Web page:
Everything seemed fine with the Jeep Wrangler Unlimited that Vitor Soares rented from an independent rental company called Super Car Rentals in Aruba. But it wasn’t.
On the second afternoon of his two-day rental, the vehicle broke down.
“We tried to engage the reverse gear to get back to the correct path; the car simply stopped moving,” he remembers. “After that we immediately called Super Car Rentals, and they sent us a third-party towing truck to take care of the car.”
That’s when the trouble really started. The tow truck driver handed him a bill for $400, which he refused to pay, since he hadn’t dispatched the truck, and he considered it to be the car rental company’s responsibility.
This infuriated the tow truck driver.
“My friend,” the driver said, “someone will pay for that bill today! You screwed with the car, so you have to pay!”
Soares was escorted to an ATM, where he withdrew the cash for the tow truck driver. But he wasn’t done paying.
Two days later, we got a phone message from Super Car Rentals saying that they had left an envelope for us in the front desk. Inside the envelope, there was a letter saying that we owned the company $6,270 because of the damage we supposedly had done to the car.
Along with the letter there was a “third party survey” of the Jeep. The survey explained nothing; all it said was that there was damage to the transmission.
Attached to the survey was a page from an internet seller of jeep parts (www.parts.com), with one item (the whole transmission for the jeep) added to the cart.
There was also a letter for me to sign in which I would agree to pay for all the costs incurred by the rental company due to the damage inflicted upon the car.
Soares refused to pay the new bill. Here’s why:
We rented a Jeep in good faith, and drove it around just to get to know the major tourist attractions of the island.
We did not drive the car to any exceptionally rough roads. We did not invent paths that didn’t exist. We drove to places hundreds of people drive every day using the same type of vehicle we were using.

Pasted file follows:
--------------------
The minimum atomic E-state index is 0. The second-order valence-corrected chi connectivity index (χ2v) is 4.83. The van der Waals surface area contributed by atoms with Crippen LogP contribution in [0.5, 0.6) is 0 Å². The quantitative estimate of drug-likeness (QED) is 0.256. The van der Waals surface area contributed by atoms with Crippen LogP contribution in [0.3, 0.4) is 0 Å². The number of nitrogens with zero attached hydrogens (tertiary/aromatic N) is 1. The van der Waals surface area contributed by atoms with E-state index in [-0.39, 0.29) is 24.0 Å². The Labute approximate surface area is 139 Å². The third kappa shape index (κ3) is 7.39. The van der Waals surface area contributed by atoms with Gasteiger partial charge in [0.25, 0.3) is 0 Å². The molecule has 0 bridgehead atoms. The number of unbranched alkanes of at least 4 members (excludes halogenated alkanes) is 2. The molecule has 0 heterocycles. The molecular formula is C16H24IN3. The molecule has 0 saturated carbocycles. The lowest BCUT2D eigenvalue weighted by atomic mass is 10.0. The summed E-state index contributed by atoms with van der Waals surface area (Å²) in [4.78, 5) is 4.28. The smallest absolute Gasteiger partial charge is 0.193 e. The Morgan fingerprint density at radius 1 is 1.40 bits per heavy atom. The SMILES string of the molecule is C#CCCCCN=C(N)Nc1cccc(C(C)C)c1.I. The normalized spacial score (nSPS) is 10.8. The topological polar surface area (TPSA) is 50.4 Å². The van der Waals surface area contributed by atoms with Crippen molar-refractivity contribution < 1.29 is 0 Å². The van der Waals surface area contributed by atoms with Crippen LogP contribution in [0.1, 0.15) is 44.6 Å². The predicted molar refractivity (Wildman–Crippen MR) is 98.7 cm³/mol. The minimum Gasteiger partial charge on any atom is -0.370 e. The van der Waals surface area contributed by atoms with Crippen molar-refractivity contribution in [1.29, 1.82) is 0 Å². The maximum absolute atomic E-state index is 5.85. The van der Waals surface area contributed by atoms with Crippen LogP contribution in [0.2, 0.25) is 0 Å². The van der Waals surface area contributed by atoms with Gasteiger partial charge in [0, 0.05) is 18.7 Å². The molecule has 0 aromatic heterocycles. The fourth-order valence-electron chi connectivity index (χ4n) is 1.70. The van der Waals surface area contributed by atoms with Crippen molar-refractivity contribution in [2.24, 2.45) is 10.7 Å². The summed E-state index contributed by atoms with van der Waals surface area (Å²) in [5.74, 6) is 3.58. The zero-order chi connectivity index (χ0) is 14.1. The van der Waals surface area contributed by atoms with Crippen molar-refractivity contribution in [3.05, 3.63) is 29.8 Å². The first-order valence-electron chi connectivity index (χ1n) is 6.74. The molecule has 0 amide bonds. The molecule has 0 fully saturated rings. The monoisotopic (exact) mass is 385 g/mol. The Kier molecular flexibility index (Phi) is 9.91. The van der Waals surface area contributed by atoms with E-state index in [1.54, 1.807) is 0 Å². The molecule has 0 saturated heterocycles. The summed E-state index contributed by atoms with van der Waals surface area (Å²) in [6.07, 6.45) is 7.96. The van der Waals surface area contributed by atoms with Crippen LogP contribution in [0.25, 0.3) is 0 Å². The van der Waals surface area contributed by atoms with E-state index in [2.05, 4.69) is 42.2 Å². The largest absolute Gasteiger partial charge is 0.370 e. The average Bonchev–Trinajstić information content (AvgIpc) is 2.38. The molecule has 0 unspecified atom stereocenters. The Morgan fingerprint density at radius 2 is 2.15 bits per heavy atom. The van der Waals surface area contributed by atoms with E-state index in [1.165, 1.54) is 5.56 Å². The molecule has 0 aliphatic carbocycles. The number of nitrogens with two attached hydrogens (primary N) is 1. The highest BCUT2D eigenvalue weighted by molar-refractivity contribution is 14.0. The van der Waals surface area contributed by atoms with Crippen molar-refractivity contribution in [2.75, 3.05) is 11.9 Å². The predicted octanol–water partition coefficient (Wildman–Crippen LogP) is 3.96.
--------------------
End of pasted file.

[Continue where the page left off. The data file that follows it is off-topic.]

Besides, our driver is a very experienced person that drives this type of car (4wd) in his home town. He knew perfectly well what he was doing.
He was also driving very carefully. He did not bump the car around like crazy. All of that means that this car should not have broken if it were in perfect or good condition before we rented it.
We are 100 percent sure that the car had been badly maintained.
That may be true, but here’s the way car rentals work: When you rent one, you accept the responsibility for it. If you damage it, you — or your insurance — covers it. And if it was a manufacturers’ or a maintenance defect, then you, the driver, has to prove it.
On the flip side, the car rental company must show that, 1) the damage was done while you were renting it, and, 2) provide adequate documentation of the damage. And on the second count, Soares’ claim came up a little short.
Although Super Car Rentals charged his credit card, I advised him to check back with his card. A company can’t just charge your credit card with that kind of documentation. It should have provided him with a credible estimate from a third party, if not also an invoice from the repair shop. It did neither.
I didn’t get involved in this dispute, except to advise Soares. A few weeks ago, I heard back from him.
I just would like to thank you again for your advice. After talking to you we looked through the issue and found out that yes, indeed, we had the right to file a charge dispute with Visa. So we did that. And then they tried to contact the rental car company, but the company never answered their inquiries.
So they decided to suspend the charge. It seems they are not charging us anymore after all. Thanks a lot!
I’m happy this was resolved in his favor. Did he damage the Jeep? Maybe, maybe not. But Super Car Rentals needed to send him and his credit card the documentation for the repairs. If it couldn’t, then they have to let him off the hook.